The highly contagious omicron subvariant XBB.1.5 is responsible for the majority of new coronavirus infections in the U.S., according to data from the Centers for Disease Control and Prevention.
Agency estimates show that XBB.1.5 caused over 61% – or more than 3 in 5 – new coronavirus cases this week. That’s up from about 50% of infections last week.
While experts raised alarm over the strain, with the World Health Organization warning that it “may contribute to increases in case incidence globally,” coronavirus cases, hospitalizations and deaths in the U.S. are on the decline after worries over a potential surge due to holiday travel.
The CDC this week published what it characterized as the first estimate of the updated booster shot’s efficacy against symptomatic infection with XBB.1.5, finding that the shots are at least 40% effective against symptomatic illness from omicron subvariants XBB.1.5 and XBB among fully vaccinated adults within three months of the shot’s administration.
“Findings from this analysis of national pharmacy testing data show that a bivalent mRNA booster dose provided added protection against symptomatic XBB/XBB.1.5 infection for at least the first 3 months after vaccination in persons who had previously received 2, 3, or 4 monovalent vaccine doses,” the authors wrote. “All persons should stay up to date with recommended COVID-19 vaccines, including receiving a bivalent booster dose when eligible.”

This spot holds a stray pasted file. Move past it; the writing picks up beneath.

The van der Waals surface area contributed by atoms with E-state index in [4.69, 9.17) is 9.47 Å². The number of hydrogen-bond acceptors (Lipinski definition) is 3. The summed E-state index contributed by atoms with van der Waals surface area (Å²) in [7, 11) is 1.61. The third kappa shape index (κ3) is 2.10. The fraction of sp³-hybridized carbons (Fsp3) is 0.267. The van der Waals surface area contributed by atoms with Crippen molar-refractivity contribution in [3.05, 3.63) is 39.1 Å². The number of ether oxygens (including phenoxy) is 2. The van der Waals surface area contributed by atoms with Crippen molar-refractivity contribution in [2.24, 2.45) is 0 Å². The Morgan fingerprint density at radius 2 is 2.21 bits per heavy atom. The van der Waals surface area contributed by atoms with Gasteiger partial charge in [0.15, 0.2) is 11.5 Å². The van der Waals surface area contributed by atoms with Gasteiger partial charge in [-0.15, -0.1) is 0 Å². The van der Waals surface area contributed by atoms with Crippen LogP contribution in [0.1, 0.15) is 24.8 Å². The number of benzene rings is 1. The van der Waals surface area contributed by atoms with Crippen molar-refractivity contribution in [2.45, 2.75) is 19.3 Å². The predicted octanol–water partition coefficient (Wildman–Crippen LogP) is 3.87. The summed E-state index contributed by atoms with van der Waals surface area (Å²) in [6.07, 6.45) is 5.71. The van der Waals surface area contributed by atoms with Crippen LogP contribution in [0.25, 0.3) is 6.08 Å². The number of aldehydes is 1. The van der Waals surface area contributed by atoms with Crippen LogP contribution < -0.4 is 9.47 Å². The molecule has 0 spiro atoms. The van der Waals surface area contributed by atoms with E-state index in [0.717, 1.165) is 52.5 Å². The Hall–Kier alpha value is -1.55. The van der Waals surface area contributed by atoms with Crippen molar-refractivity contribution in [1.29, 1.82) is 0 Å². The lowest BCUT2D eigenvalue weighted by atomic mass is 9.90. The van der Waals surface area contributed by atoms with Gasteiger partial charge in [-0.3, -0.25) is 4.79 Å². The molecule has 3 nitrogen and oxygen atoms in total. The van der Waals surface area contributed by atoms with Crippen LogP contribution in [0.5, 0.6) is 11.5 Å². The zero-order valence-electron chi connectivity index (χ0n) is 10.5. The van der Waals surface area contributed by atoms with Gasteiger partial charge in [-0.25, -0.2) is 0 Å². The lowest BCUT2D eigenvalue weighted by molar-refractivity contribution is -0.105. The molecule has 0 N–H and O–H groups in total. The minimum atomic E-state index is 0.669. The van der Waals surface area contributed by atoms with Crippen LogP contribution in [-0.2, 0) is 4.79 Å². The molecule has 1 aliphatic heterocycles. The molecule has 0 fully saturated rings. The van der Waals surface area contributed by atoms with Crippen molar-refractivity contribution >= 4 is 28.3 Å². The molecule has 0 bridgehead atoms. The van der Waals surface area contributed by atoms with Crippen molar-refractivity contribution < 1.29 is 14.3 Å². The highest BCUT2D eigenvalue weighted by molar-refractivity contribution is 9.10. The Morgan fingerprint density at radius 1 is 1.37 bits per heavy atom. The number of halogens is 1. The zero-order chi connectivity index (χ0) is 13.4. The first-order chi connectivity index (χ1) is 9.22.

While vaccines still appear to work against the new variant, Evusheld does not, prompting the Food and Drug Administration on Thursday to pull its emergency use authorization. Evusheld is an antibody treatment that was used as a pre-exposure treatment for people at high risk for severe COVID-19, like those with compromised immune systems.
The development was not a surprise considering the FDA earlier this month warned that it did not expect Evusheld to work on XBB.1.5.
In light of the FDA’s decision, the CDC on Friday advised that “people with a weakened immune system, their household members, and close contacts stay up to date on COVID-19 vaccines, develop a personal COVID-19 action plan, use masks and maintain distance, increase ventilation, test early if symptomatic, and start treatment if positive and eligible.”